Students who write a thesis receive two grades. You will receive an academic grade ('A,' 'B,' etc.) for the thesis course. This grade is the same for both semesters of the course and will be retroactively filled in for the first one (i.e., Philosophy 93). The thesis itself is also given an honor grade: summa cum laude, magna cum laude, cum laude, or no distinction. If you complete a thesis but do not receive thesis honors, you will still receive full course credit for the work. (See the "Thesis Honors Program" description from the Tufts Bulletin).
Special Project or Independent Study
Students who do not choose to undertake a senior honors thesis but would like to pursue independent research for credit may approach a member for consent in advising or leading an Independent Study – Philosophy 193 (fall) or Philosophy 194 (spring). As a rule, the philosophy department discourages Independent Studies. Faculty members will be disinclined to supervise an independent study proposed by a student who simply did not get a satisfactory thesis proposal together in a timely manner.
Meeting with Your Committee
You and the chair of your committee will discuss goals and expectations at the beginning of the project. Arrangements vary, but some advisors, for example, wish to meet students on a weekly or biweekly basis, or whenever a student has produced some writing. Students tend to meet with other members of their committees once or twice per term, or on an as-needed basis. In any event, you should keep your readers apprised of your progress and of important dates and meetings.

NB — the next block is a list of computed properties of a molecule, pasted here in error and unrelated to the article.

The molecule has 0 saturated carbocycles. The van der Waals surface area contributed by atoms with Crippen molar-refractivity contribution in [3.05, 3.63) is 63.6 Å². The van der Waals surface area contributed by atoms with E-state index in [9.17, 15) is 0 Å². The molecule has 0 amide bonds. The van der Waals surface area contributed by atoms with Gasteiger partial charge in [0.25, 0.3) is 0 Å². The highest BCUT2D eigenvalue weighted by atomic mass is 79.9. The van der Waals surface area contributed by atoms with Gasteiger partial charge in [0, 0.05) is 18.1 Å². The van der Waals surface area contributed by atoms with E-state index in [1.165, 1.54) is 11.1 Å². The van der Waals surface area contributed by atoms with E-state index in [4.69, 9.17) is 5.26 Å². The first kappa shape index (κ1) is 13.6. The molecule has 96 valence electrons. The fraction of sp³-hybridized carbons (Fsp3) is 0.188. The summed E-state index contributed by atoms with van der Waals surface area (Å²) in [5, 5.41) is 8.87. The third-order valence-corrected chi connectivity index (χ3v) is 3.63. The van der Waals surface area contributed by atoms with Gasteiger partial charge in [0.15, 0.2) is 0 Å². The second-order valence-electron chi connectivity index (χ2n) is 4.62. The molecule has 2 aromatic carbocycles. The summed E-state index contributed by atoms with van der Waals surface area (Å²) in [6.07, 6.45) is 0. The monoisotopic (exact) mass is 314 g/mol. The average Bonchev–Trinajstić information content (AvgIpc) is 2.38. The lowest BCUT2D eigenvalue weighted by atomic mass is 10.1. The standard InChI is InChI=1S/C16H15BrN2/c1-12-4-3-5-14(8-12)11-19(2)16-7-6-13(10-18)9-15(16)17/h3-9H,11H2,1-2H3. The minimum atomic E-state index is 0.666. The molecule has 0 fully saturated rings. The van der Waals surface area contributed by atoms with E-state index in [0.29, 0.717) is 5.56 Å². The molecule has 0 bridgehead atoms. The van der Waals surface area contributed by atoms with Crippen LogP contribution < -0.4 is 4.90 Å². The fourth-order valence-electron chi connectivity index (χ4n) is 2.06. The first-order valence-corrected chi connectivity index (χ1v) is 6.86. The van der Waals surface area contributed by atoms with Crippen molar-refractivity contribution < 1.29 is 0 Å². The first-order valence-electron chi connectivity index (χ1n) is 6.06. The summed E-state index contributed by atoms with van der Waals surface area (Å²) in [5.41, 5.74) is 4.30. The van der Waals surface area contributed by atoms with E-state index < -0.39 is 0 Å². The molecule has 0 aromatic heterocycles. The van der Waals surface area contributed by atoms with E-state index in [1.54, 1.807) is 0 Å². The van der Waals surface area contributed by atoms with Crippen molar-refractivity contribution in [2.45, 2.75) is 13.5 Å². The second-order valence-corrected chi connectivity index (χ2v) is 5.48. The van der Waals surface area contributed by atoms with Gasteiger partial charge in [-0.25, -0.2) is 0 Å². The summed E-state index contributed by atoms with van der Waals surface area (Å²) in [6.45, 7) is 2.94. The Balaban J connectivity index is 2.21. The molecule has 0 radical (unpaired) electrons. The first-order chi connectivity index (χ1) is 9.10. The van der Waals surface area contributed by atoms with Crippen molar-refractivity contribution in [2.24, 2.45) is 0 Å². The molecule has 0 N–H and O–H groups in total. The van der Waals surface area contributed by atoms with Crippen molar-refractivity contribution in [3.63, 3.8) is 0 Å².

The length of a thesis depends to a great degree on its topic. However, in most cases a philosophy thesis will require no more than 50 pages, and often 35 or so will do. Most students will aim to produce some genuinely useful, formal writing by the end of the first semester of the process.
Further Information and Writing Support
Students are highly encouraged to visit the following links for extensive support in planning and writing their senior honors thesis:
- Academic Resource Center
- Tisch Library: 8-week mini-course Research 4 Success
- Guidelines for Writing a Senior Honors Thesis in Philosophy